It is a real one day full immersion into the Greek Aspromonte, among abandoned villages, villages that resist and villages that have even begun to flourish. Here people have until today preserved the Greek language and millenary traditions. It is a journey back in time full of landscape, naturalistic, historical-cultural, geological and gastronomic impressions to be experienced with all the senses!
The landscape is dominated during the entire tour by the Fiumara Amendolea, a geosite of international importance, which offers us continuous breathtaking views of its gravel riverbed looking like a silver ribbon which meanders from the mountain to the sea.
The first stop is in Bova, the cultural capital of the Greek area considered one of the most beautiful villages in Italy, located at 850 m above sea level with its street signs in Greek language, picturesque lanes, numerous churches, the remains of the castle and the Norman tower and the Museum of the Greek-Calabrian language dedicated to the German philologist Gerhard Rohlfs who dedicated over 60 years of his life to the study of language, people and traditions of this area. After visiting the village and the museum, we resume our journey towards the hinterland.
After a stretch with sinuous curves and indescribable views of Bova and the Fiumara Amendolea we reach the Piani di Bova and enter a completely different scenery. Here we find plantations of fruit trees, cows and goats that graze and then, just over 1000 m a.s.l. the forest with a completely unexpected coolness. It is truly the ideal place for a short walk and a picnic with typical products.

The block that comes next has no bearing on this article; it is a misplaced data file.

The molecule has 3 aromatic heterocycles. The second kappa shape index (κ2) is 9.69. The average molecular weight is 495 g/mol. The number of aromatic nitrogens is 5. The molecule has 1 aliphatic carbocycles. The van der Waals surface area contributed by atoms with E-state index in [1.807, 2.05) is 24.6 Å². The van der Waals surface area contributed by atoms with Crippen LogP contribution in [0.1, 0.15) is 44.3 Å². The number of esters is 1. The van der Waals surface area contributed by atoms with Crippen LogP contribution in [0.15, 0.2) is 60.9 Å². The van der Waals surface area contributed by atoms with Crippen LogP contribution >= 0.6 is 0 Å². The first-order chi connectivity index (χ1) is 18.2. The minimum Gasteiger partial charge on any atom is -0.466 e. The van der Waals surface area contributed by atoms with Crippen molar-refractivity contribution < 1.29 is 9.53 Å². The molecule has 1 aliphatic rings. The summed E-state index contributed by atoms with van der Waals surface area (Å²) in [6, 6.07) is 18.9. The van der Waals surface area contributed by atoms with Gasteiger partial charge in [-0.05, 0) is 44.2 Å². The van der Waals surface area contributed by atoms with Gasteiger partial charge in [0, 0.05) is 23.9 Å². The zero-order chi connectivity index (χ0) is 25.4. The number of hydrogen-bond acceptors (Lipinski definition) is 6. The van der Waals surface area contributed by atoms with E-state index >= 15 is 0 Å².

Almost in the midst of nowhere a bizarre rock awaits us and seems to scrutinize us. This is the Rocca del Draku, a geosite of national importance and a place of countless stories and legends and a witness to a very particular geological history.
And then we see it from above, the Roghudi Vecchio village, located in a breathtaking position on a spur between the Fiumara Amendolea and the Furria torrent. The village was abandoned in the early 70s after devasting floods and a real Odyssey began for its inhabitants until they could settle in the new town near Melito di Porto Salvo. But they felt uprooted and found it hard to get used to this new life without gardens, livestock and community. The abandoned houses, still full of different objects, are silent witnesses to a life of the past, hard and difficult but perhaps less unhappy than it may seem.
Our last destination is the small village Gallicianò. Here only about forty inhabitants resist and proudly defend language and traditions. The village, with no school or market, is well hidden and not easy to reach and it is precisely for this isolation that it has preserved the Greek language in a particular way. But the traveler who ventures this far is welcomed with open arms and enjoys the privilege of knowing the ancient hospitality oft Magna Graecia (Great Greece) and experiencing an absolutely authentic piece of Calabria. We visit the Fountain of Love, the small Orthodox church and the ethnographic museum. And to end the day really well and savor not only the atmosphere but also the dishes of this magical village, we stop for dinner.